Gregory Fenves was president of the University of Texas-Austin when he received the “Guardian of the Human Spirit” award from the Holocaust Museum Houston in November 2017 and spoke about hatred.
“We are living through a time when our nation is experiencing acts — even movements — fueled by hatred, racism, anti-Semitism, anti-Muslim and anti-gay sentiments, and discrimination towards immigrants on college campuses and in our communities. We must denounce these negative forces. They are inhumane and simply un-American. Too many people do not understand what hatred can lead to — especially organized, legitimized hatred,” said Fenves, who on Aug. 1 becomes the 21st president of Emory University.
Fenves, believed to have been the first Jewish president of UT-Austin, reportedly would hold the same distinction as the first Jewish president at Emory.
In that Houston speech, Fenves recalled that he was about 8 years old when he came home from Hebrew school one Sunday and told his mother that his teacher had mentioned the Holocaust.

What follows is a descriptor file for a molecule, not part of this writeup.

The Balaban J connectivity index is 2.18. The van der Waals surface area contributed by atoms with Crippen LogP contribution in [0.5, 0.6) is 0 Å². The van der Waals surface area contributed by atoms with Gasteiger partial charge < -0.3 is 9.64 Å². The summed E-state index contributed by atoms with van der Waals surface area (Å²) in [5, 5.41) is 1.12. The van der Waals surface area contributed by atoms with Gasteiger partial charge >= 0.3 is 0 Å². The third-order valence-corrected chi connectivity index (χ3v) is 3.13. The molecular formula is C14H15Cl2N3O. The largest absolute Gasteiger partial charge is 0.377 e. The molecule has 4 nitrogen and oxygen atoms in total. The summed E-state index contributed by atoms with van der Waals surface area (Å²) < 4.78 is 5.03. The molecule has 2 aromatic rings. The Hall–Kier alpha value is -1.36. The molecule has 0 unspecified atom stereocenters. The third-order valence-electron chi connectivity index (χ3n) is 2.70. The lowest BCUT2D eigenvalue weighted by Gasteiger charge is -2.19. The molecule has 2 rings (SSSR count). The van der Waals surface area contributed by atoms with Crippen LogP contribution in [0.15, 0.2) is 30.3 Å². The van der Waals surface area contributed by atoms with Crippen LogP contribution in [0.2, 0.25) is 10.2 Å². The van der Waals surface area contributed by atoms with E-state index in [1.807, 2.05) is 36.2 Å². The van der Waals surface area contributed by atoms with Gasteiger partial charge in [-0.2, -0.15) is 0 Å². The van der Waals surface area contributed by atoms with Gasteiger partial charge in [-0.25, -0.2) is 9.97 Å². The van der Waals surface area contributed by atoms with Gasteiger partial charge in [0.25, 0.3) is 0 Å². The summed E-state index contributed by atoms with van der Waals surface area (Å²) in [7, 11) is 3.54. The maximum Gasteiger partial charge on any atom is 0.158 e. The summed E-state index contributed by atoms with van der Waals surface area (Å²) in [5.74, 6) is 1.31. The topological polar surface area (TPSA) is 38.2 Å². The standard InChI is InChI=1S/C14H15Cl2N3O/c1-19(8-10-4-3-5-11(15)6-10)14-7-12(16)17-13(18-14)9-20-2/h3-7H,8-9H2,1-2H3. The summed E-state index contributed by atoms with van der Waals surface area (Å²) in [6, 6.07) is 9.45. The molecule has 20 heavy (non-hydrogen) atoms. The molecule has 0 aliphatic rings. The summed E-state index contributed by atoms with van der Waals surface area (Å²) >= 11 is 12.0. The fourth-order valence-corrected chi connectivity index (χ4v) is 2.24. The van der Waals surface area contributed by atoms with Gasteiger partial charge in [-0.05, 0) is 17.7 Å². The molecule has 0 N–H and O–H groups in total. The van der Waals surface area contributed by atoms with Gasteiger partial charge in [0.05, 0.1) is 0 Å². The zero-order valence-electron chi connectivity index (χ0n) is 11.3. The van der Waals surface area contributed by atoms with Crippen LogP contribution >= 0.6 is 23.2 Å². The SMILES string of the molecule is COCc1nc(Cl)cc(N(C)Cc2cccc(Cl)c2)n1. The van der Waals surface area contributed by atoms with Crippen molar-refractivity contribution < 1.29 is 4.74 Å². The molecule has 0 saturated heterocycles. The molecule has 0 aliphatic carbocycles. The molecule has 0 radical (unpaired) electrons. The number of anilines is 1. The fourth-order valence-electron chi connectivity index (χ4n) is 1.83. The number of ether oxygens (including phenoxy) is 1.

Norma Fenves told her son something he did not know, that Steven Joseph Fenves, her husband and Gregory’s father, was a Holocaust survivor.
Steven was napping in a bedroom when Gregory looked in and noticed the number tattooed on his father’s arm. “Seeing that tattooed number for the first time is something I will never forget,” Fenves said.
The elder Fenves wrote about his Holocaust experience in a book titled “Resist is Everything” and has told his story at the United States Holocaust Memorial Museum.
Steven “Joska” Fenves grew up in Subotica, Yugoslavia, a city of 100,000, including 6,000 Jews. When the Axis powers invaded Yugoslavia on April 1941, Subotica came under Hungarian rule. His father’s printing business was taken away and given to a non-Jew, part of a policy of “Aryanization.” Three years later, as the Germans occupied Hungary, first his father, and then Steven, his sister, mother and maternal grandmother were sent to Auschwitz.
At age 13, Steven survived five months at Auschwitz, using his language skills to serve as a translator among prisoners of various nationalities. He was smuggled to a sub-camp of Buchenwald, where he worked in an airplane manufacturing plant and survived a death march to Buchenwald itself, arriving on April 10, 1945. The U.S. Army’s 6th Armored Division liberated Buchenwald the next day.